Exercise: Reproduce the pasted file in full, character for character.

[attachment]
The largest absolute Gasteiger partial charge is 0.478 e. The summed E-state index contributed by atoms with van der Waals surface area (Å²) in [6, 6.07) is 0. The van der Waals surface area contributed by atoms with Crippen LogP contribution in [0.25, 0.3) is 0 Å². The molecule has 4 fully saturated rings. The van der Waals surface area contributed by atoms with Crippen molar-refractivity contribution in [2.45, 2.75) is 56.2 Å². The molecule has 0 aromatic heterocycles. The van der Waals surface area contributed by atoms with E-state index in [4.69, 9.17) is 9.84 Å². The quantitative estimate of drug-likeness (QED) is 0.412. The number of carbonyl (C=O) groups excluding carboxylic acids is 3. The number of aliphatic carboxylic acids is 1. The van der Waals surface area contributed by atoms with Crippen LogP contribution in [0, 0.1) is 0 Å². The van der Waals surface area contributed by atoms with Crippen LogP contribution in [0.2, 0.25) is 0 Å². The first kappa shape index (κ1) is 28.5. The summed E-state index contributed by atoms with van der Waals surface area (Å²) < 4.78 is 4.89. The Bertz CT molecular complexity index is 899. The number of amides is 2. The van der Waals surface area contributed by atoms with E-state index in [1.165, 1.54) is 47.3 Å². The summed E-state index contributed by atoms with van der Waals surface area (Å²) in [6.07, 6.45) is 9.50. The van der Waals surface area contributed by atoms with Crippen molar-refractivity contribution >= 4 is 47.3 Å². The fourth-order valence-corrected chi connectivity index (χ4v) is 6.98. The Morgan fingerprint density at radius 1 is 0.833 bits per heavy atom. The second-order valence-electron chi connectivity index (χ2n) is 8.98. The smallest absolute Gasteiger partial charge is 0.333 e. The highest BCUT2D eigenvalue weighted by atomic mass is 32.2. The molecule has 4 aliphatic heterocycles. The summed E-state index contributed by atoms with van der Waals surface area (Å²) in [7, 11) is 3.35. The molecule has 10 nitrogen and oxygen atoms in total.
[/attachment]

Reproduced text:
The largest absolute Gasteiger partial charge is 0.478 e. The summed E-state index contributed by atoms with van der Waals surface area (Å²) in [6, 6.07) is 0. The van der Waals surface area contributed by atoms with Crippen LogP contribution in [0.25, 0.3) is 0 Å². The molecule has 4 fully saturated rings. The van der Waals surface area contributed by atoms with Crippen molar-refractivity contribution in [2.45, 2.75) is 56.2 Å². The molecule has 0 aromatic heterocycles. The van der Waals surface area contributed by atoms with E-state index in [4.69, 9.17) is 9.84 Å². The quantitative estimate of drug-likeness (QED) is 0.412. The number of carbonyl (C=O) groups excluding carboxylic acids is 3. The number of aliphatic carboxylic acids is 1. The van der Waals surface area contributed by atoms with Crippen LogP contribution in [0, 0.1) is 0 Å². The van der Waals surface area contributed by atoms with Crippen LogP contribution in [0.2, 0.25) is 0 Å². The first kappa shape index (κ1) is 28.5. The summed E-state index contributed by atoms with van der Waals surface area (Å²) < 4.78 is 4.89. The Bertz CT molecular complexity index is 899. The number of amides is 2. The van der Waals surface area contributed by atoms with E-state index in [1.165, 1.54) is 47.3 Å². The summed E-state index contributed by atoms with van der Waals surface area (Å²) in [6.07, 6.45) is 9.50. The van der Waals surface area contributed by atoms with Crippen molar-refractivity contribution >= 4 is 47.3 Å². The fourth-order valence-corrected chi connectivity index (χ4v) is 6.98. The Morgan fingerprint density at radius 1 is 0.833 bits per heavy atom. The second-order valence-electron chi connectivity index (χ2n) is 8.98. The smallest absolute Gasteiger partial charge is 0.333 e. The highest BCUT2D eigenvalue weighted by atomic mass is 32.2. The molecule has 4 aliphatic heterocycles. The summed E-state index contributed by atoms with van der Waals surface area (Å²) in [7, 11) is 3.35. The molecule has 10 nitrogen and oxygen atoms in total.